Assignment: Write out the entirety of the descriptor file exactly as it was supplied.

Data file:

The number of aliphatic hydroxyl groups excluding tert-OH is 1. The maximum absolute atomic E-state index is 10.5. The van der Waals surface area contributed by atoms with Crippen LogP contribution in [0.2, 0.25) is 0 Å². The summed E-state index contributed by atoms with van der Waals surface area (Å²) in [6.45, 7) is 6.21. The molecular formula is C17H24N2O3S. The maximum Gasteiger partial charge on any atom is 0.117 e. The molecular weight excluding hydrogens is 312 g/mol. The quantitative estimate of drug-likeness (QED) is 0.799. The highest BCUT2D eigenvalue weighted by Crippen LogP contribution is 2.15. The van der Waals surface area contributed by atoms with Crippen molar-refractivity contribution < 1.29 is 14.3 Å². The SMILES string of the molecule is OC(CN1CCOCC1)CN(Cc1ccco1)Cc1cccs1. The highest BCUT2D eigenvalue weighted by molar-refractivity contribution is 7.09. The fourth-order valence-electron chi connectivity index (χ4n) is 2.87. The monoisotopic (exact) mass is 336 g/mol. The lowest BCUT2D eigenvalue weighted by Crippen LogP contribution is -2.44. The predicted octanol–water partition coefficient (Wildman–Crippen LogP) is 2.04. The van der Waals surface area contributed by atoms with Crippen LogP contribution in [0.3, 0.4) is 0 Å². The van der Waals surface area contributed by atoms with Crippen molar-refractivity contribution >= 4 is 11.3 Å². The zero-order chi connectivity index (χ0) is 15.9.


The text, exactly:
The number of aliphatic hydroxyl groups excluding tert-OH is 1. The maximum absolute atomic E-state index is 10.5. The van der Waals surface area contributed by atoms with Crippen LogP contribution in [0.2, 0.25) is 0 Å². The summed E-state index contributed by atoms with van der Waals surface area (Å²) in [6.45, 7) is 6.21. The molecular formula is C17H24N2O3S. The maximum Gasteiger partial charge on any atom is 0.117 e. The molecular weight excluding hydrogens is 312 g/mol. The quantitative estimate of drug-likeness (QED) is 0.799. The highest BCUT2D eigenvalue weighted by Crippen LogP contribution is 2.15. The van der Waals surface area contributed by atoms with Crippen molar-refractivity contribution < 1.29 is 14.3 Å². The SMILES string of the molecule is OC(CN1CCOCC1)CN(Cc1ccco1)Cc1cccs1. The highest BCUT2D eigenvalue weighted by molar-refractivity contribution is 7.09. The fourth-order valence-electron chi connectivity index (χ4n) is 2.87. The monoisotopic (exact) mass is 336 g/mol. The lowest BCUT2D eigenvalue weighted by Crippen LogP contribution is -2.44. The predicted octanol–water partition coefficient (Wildman–Crippen LogP) is 2.04. The van der Waals surface area contributed by atoms with Crippen LogP contribution in [0.3, 0.4) is 0 Å². The van der Waals surface area contributed by atoms with Crippen molar-refractivity contribution >= 4 is 11.3 Å². The zero-order chi connectivity index (χ0) is 15.9.